Frida is a tool that allows you to inject snippets of JavaScript into native apps on Windows, macOS, Linux, iOS, Android, and QNZ. Basically it injects the Google v8 engine into whatever process you have identified, allowing you to hook into functions and change what they do while they are running. If you’ve used Greasemonkey or Tampermonkey for on-the-fly changes to a web page then you may be familiar with this idea.

Setting up frida is pretty easy:

  • First, toggle the developer settings on your phone and make sure Android Debugging is enabled (you can also connect to your phone over the network using the 'adb connect' command if you do not have a USB cable handy)
  • Open a terminal and type adb devices to confirm your device is available:
  • Make sure adb is running as root: adb root
  • Use the adb push command to push frida-server to your phone:
  • Change the permissions of the server using
    adb shell chmod 755 /data/local/tmp/frida
  • Confirm the version of frida-server matches what you installed using adb shell /data/local/tmp/frida --version
  • Once frida is on your phone, you need to downgrade SELinux to "Permissive" using adb shell setenforce 0 & adb shell getenforce:
  • You should now be able to run the frida server using adb shell /data/local/tmp/frida&

Disable SSL Pinning (hopefully)

Floating around the internet is a universal snippet of code for disabling certificate pinning using Frida. Most widely used apps will have implemented pinning within their app, but there is a surprising number that rely on the built-in SSL pinning for android. Our app happens to be one of them.

To reverse pinning, all we need to do is hook into the app and run the following code:

Java.perform(function() {

    var array_list = Java.use("java.util.ArrayList");
    var ApiClient = Java.use('');

    ApiClient.checkTrustedRecursive.implementation = function(a1,a2,a3,a4,a5,a6) {
            var k = array_list.$new();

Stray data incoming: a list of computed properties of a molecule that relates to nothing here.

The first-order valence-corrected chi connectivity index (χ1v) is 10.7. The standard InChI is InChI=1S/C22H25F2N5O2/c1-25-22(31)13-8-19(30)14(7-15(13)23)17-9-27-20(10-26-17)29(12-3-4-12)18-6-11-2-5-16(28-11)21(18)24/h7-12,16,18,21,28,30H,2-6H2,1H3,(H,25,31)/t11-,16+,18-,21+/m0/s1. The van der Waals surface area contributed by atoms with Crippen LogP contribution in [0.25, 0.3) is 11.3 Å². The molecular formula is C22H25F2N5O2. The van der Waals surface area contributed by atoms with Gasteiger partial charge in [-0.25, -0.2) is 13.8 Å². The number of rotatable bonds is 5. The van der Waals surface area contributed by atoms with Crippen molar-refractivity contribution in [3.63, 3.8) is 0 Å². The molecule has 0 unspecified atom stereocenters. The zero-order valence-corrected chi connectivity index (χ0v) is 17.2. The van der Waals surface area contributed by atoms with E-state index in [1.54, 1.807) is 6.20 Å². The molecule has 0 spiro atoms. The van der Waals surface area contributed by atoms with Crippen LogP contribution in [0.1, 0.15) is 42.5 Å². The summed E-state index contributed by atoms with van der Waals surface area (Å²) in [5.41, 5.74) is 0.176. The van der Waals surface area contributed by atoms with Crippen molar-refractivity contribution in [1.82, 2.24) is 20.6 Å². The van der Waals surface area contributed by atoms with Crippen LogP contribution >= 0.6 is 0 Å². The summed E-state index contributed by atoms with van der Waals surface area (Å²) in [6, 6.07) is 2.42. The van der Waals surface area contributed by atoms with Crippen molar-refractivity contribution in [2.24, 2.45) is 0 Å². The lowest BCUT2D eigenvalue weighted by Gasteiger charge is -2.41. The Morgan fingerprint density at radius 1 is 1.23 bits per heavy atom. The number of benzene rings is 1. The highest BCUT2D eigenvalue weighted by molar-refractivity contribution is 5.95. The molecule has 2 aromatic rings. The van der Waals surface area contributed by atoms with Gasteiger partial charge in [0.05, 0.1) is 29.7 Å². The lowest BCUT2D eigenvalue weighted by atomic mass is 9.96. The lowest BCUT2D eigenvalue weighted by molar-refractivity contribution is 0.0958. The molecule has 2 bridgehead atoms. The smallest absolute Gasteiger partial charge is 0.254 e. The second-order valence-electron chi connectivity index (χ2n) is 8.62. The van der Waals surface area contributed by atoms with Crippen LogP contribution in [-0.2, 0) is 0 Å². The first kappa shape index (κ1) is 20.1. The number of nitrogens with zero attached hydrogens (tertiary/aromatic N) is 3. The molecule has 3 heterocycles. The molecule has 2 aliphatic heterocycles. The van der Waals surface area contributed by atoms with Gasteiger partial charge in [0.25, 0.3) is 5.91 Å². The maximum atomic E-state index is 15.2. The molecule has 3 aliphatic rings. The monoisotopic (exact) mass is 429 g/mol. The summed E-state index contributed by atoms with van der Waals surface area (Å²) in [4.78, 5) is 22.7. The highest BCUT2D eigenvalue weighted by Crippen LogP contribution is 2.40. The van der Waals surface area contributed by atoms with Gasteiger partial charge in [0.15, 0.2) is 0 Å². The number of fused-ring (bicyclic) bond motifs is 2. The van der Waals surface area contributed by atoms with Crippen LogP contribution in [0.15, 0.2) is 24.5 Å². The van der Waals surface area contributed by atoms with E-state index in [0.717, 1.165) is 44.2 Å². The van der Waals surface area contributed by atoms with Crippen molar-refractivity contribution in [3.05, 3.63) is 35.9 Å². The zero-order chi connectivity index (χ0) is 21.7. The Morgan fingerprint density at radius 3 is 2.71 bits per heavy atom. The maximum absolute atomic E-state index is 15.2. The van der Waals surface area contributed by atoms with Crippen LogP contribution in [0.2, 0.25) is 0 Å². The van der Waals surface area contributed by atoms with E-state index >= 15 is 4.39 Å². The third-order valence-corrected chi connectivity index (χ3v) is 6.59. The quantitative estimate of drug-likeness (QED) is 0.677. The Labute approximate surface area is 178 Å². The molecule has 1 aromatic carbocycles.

return k;


We can do this using frida-cli. Go ahead and open another terminal and attach to your process:

frida -U process-name

Make sure you use the -U command to specify that you want to attach to the USB device and not your computer

You can find the process name using frida-ps

You should now be inside the frida REPL. Go ahead and copy the above code into the REPL. If everything goes well…nothing should happen.</p>

Now head back over to Charles. Hopefully you will now be able to sniff requests!

If not, I’m sorry but you’re out of luck. The app probably has pinning built into it and you are going to have to some more drastic things to disable it. Perhaps another post for another time?

And what was that security risk, you ask?

They seem to be setting the price on the client side :s

Over five years ago, working as an archivist as the University of Canterbury, my manager linked me to the coding-tutorial website codecademy with a vague comment of “you might like this”. I still remember the homepage – a sign-up form with an embedded terminal next to it and a message employing me to write my first line of code: print ‘hello world’. Quickly I typed those three words, hit enter, and watched the terminal dutifully spit out my message:

hello world

I was hooked.


In the months that followed it became increasingly clear to me that I wanted to make software my job. Whenever I worked with code – whether that making my way through a tutorial, building a little project, or hacking things my team used – I lost all awareness of time. Hours passed by like minutes, lunch breaks were missed, I found it hard to go home at the end of the day, sure that the solution to whatever problem I was working on was right around the corner. My job no longer felt like work. I loved what I was doing.

Over the next few years I managed to morph my archive job into a technical role but it wasn’t until 2017 that I was able to make the leap from an English grad with some technical skills to a real-life bona fide software engineer. Often I think about those times, about the things I wish I had known that would have speed up the process of becoming a dev. Overtime I have curated and polished this list into something resembling tips for self-taught developers. I hope that these will be useful for other people looking to make the same journey.

Use the same tools as devs